Sensory play is a great way to get your child or toddler engaged in an activity that really stimulates their senses; touch, smell, taste, sight, and hearing.  Sensory play lets your toddler explore and gives your little one the chance to discover science while they play.  When you give a kid the chance to explore through play, with no previous expectations or desires, they are able to develop or refine their cognitive, social, emotional and linguistic skills.


Research shows that sensory play builds the nerve connections in the brain’s pathways which means your child is able to learn how to do more complicated things.  Something as simple as playing with containers of sand helps to develop math skills such as size, or sifting sand through a strainer helps build an understanding of time.   As kids play with toys in a sensory tub or on a sensory table, their brain is hard at work classifying, sorting and absorbing all the concepts around them.


Another great example would be seeing cause and effect when children explore filling and emptying materials and learning what sinks, what floats, and what happens when the container is already full.


All of these moments of exploration really build problem-solving skills that can often be applied in day to day life and can play a part in enhancing memory.

When it comes to language development, children can really develop pre-writing skills through sensory play.  They are also given an environment to be and express themselves as they play. It can be very frustrating for children who want to express themselves but don’t know how, but sensory play can help build language associations or give you an opportunity to explain what things mean.  For example, if you want to describe sand as “gritty”, you’re able to demonstrate this, not just explain it as a concept.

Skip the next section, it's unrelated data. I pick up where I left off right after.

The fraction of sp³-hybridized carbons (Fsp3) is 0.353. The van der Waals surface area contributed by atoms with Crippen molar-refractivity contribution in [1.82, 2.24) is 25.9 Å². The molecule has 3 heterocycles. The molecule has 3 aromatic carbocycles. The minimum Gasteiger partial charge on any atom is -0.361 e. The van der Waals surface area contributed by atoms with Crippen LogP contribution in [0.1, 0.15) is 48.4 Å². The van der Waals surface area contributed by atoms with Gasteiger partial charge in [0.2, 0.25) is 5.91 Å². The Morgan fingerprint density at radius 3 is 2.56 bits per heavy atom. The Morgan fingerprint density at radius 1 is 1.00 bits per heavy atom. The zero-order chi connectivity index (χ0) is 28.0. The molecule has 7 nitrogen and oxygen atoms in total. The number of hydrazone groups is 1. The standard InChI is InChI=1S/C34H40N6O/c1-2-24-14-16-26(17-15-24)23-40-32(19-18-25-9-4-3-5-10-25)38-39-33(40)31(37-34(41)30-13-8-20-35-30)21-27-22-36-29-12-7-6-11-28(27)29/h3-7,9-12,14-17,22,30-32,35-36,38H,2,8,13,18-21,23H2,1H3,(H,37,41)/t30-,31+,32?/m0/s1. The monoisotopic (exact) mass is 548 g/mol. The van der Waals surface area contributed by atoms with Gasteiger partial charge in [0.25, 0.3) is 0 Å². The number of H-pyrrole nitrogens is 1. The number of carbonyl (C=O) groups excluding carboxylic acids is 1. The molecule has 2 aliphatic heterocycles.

Sensory play is also a way to develop both fine motor and gross motor skills.  Down the line, fine motor skills will help your child learn how to tie their shoes or close zippers whereas gross motors skills that involve the larger muscles of the body, include walking or throwing a ball.


When your child has the chance to be exposed to sensory play, they really are exposed to an immersive playing environment that feeds all of their senses and the good news is that sensory play doesn’t have to be very expensive at all. Here are some examples of sensory play activities you can make at home.  Warning… some are a little messier than others!


  1. Add a touch of food coloring to bath water and watch how it flows.
  2. Tie Die some t-shirts and see what happens when you combine colors.
  3. Make your own rainbow rice for a sensory bin (here’s a great recipe from Happy Hooligans)
  4. Spaghetti Painting (this will get messy). This is a great idea over at Kid’s Playbox.
  5. Build a bubble foam tub of fun. Here are easy to follow instructions from Busy Toddler.
  6. Make your own sensory bags.
  7. Create a masterpiece with shaving foam marbling.
  8. Build your own pirate treasure sensory bin.


Which of these activities has your child enjoyed the most?  Share your favorite in the comments below.

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